2. Taylor Towers (Rejoice Christian) - 143 (72-71)
3. Adeline Noron (Plainview) - 144 (70-74)
*1. Oklahoma Christian School - 750 - Saints celebrated their first-ever girls golf championship in dramatic fashion.
2. Regent Prep - 750
3. Mooreland - 754
*Won in a playoff
1. Jenni Roller (Regent Prep) - 142 (73-69) - Roller wins the title in Regent Prep’s first year competing for the OSSAA championship.
2. Brooklyn Benn (Oklahoma Christian School) - 146 (73-73)
3. Sarah Sherrard (Christian Heritage) - 154 (75-79)
Boys golf - state championship results
FIND FULL TOURNAMENT RESULTS HERE
1. Owasso - 897 - A second-round 284 propelled the Rams to their first championship since 2015, while ending Edmond North’s three-year run of titles.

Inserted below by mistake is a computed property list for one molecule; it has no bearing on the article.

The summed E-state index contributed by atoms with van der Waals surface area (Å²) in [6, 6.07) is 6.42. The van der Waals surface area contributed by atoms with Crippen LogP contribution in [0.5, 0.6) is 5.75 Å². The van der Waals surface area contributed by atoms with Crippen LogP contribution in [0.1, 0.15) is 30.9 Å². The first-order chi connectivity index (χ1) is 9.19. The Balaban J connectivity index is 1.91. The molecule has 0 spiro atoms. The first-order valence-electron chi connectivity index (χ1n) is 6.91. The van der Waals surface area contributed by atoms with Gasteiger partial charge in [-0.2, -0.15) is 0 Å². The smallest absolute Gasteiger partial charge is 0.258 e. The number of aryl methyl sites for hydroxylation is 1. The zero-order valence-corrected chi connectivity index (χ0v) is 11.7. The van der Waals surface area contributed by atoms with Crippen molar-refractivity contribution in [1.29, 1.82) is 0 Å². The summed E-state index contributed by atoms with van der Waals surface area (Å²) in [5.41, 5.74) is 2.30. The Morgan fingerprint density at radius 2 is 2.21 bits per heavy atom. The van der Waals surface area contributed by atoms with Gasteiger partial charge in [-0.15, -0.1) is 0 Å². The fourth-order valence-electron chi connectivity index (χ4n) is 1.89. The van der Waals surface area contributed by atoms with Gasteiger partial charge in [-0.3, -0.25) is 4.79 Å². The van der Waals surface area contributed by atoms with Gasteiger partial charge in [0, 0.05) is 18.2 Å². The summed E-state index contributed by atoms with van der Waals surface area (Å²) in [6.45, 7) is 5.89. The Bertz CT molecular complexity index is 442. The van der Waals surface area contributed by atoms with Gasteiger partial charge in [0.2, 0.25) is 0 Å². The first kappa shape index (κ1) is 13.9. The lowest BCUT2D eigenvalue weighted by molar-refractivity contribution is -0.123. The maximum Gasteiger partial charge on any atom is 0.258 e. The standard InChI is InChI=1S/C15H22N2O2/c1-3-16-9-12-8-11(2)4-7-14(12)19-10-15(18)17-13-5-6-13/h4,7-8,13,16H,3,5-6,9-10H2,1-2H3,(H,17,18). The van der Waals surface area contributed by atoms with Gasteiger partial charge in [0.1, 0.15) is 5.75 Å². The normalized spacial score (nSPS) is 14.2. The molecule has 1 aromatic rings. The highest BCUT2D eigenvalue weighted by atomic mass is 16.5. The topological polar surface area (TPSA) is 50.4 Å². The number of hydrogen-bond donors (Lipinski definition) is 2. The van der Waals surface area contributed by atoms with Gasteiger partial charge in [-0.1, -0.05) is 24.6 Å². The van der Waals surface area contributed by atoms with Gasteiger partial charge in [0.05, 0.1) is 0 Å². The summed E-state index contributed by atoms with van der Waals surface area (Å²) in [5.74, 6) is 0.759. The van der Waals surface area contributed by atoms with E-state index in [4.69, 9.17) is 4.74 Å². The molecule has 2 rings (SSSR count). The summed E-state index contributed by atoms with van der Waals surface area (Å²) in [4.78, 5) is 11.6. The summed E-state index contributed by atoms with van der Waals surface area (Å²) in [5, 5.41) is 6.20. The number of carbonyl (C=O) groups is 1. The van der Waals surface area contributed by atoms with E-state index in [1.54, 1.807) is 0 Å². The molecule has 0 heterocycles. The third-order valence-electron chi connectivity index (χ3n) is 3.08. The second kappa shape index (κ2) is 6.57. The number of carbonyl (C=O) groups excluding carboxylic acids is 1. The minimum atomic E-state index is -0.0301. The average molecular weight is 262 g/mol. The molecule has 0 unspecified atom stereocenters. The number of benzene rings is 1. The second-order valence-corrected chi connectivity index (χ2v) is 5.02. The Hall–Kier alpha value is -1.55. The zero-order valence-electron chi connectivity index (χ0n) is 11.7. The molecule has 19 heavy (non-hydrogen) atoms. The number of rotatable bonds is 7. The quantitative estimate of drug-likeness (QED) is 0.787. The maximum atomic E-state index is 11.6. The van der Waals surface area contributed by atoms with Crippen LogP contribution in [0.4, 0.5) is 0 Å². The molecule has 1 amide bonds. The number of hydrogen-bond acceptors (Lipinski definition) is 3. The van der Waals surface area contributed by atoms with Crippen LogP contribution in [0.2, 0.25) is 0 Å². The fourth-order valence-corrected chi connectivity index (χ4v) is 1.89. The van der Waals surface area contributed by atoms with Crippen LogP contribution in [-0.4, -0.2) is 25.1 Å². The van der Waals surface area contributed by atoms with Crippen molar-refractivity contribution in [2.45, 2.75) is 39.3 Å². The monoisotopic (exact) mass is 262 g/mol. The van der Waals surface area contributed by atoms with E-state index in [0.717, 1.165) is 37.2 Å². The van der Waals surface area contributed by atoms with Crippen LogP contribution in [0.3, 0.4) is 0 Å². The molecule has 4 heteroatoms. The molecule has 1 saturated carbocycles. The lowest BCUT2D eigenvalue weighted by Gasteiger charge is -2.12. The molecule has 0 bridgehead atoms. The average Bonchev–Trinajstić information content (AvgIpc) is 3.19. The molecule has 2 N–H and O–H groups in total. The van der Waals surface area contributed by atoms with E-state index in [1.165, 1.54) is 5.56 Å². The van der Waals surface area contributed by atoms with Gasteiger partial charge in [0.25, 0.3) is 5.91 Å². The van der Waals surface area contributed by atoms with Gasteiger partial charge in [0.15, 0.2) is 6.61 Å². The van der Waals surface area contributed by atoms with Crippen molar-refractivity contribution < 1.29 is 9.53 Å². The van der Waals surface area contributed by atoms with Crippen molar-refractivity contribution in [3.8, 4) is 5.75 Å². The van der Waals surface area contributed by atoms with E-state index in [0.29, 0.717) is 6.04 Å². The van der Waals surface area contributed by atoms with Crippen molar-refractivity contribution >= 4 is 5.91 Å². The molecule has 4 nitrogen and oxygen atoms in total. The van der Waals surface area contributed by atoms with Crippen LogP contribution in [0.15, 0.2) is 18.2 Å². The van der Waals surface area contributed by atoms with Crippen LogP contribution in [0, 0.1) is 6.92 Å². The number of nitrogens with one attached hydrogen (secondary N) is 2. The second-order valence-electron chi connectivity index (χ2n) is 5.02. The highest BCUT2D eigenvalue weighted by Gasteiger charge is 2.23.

2. Edmond North - 901
3. Stillwater - 901
1. Jordan Wilson (Edmond North) - 213 (68-70-75) - Went from fourth place last season to state champion this year.
2. Cooper Wilguess (Edmond Memorial) - 217 (72-70-75)
3. Kyle Peterson (Bixby) - 218 (74-74-70)
1. Guthrie - 916 - Beat Bishop McGuinness by eight strokes to win last year’s state championship, and this year enjoyed a 28-shot cushion for the program’s fifth crown.
2. Bishop McGuinness - 944
3. Bishop Kelley - 949
1. Luke Morgan (Guthrie) - 213 (69-68-76) - Was eight shots off the winning pace last year for third place, but this season beat all other golfers and won by four strokes.
2. Hunter Oden (Piedmont) - (71-72-74)
3. David Woodliff (Bishop Kelley) - 223 (74-74-75)
1. Heritage Hall - 911 - Chargers snagged their third straight title and 13th overall.
2. Cascia Hall - 950
3. Holland Hall - 951
1. Max Roberts (Ada) - 213 (70-72-71) - Had a seventh-place finish last year in the state tournament, but was one of three players to shoot a final-day 71 to claim the title.